Five-year-old Mahinarangi Tautu just wants people to try to say her full name.
When Mahinarangi started daycare, her mother Paris was told her name had been shortened to "Rangi" because it was too hard to pronounce.
The Palmerston North and Ngāti Raukawa mum was determined this would not happen.
"My ancestors changed their original name from Perepe-Perana to Phillips because of colonisation," Tautu told the Herald on Sunday. "I will not let something similar happen with my daughter."
The mispronunciation and shortening of a name has a deeper effect than some may realise, as Rangi on its own translates to sky and Mahina means moon, so the name literally means "moon in the sky". Shortening the name also honours only one aspect or half of it, taking away its mana.
Even at school, Mahinarangi still gets her name mispronounced and peers laugh. She has often been too embarrassed to correct anyone.
In a community Facebook post, Tautu said: "Can you imagine your child being too embarrassed to say their name because people won't make a decent effort to pronounce it properly?"
"I am sad that in 2021, in Aotearoa, a 5-year-old girl has lost the pride that comes with her beautiful name."
Mahinarangi said she'd put in effort to sound out new words in school, but told her mother that many people would still not take the time to say her name properly.
"It made me so angry, especially because they'd use te ao Māori resources in her classes."
But now with ongoing support from her mother, Mahinarangi is encouraging people to sound out her name.
"I have taught her to break down her name into single syllables to educate people and help them with correct pronunciation.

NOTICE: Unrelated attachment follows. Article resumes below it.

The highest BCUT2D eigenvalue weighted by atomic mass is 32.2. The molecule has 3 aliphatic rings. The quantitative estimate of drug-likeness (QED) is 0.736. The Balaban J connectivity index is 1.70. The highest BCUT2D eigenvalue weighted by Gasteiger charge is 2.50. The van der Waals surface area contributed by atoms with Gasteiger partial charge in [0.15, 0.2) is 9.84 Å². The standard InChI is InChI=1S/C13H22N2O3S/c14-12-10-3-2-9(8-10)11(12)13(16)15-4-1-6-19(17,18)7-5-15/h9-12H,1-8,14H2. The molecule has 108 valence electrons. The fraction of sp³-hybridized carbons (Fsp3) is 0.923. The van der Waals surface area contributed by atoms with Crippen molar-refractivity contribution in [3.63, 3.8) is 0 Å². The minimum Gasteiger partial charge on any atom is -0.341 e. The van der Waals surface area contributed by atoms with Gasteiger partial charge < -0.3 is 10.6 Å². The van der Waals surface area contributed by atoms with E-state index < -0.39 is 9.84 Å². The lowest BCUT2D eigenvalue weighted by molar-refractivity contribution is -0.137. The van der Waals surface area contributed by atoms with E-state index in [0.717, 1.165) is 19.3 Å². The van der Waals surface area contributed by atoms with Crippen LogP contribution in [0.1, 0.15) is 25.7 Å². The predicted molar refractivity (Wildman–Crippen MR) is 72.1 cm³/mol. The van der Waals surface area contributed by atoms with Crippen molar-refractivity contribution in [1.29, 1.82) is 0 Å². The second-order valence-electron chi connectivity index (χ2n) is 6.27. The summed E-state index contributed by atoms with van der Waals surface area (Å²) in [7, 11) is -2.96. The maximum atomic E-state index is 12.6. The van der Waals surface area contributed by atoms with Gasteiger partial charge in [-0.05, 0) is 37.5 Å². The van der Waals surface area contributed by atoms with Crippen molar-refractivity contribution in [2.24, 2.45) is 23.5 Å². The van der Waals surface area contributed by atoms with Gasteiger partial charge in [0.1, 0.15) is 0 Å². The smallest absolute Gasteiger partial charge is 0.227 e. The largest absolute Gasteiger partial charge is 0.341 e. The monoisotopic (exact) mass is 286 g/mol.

"She feels a sense of pride when people give it a go."
Tautu wants to encourage other parents to make sure their kids are reminded of their names' importance, and where they're from, as whakapapa has a lot to do with some cultural names.
The name Mahinarangi has been passed down through Tautu's tūpuna (ancestors) and acknowledges their whakapapa.
"Mahinarangi is a prominent tūpuna in my iwi. I have taught my daughter the meaning of her name and how much mana it has.
"I tell her to be strong and proud just like her tūpuna was."
Māori names are often indicators of where someone is from. For example "Rāhiri" is often the name of someone who comes from Northland iwi Ngāpuhi.
Not giving someone the mana or respect their name deserves can be demoralising and also takes away the significance of its meaning.
"It's important for our kids to be confident in their names, regardless of their ethnicity."
Although it's important to teach these values at home, Tautu believes another way children can benefit is in their education.
"Our language isn't complicated, pronouncing a name properly is massive to us.
"Your name is your identity. Your parents give you your name for a reason."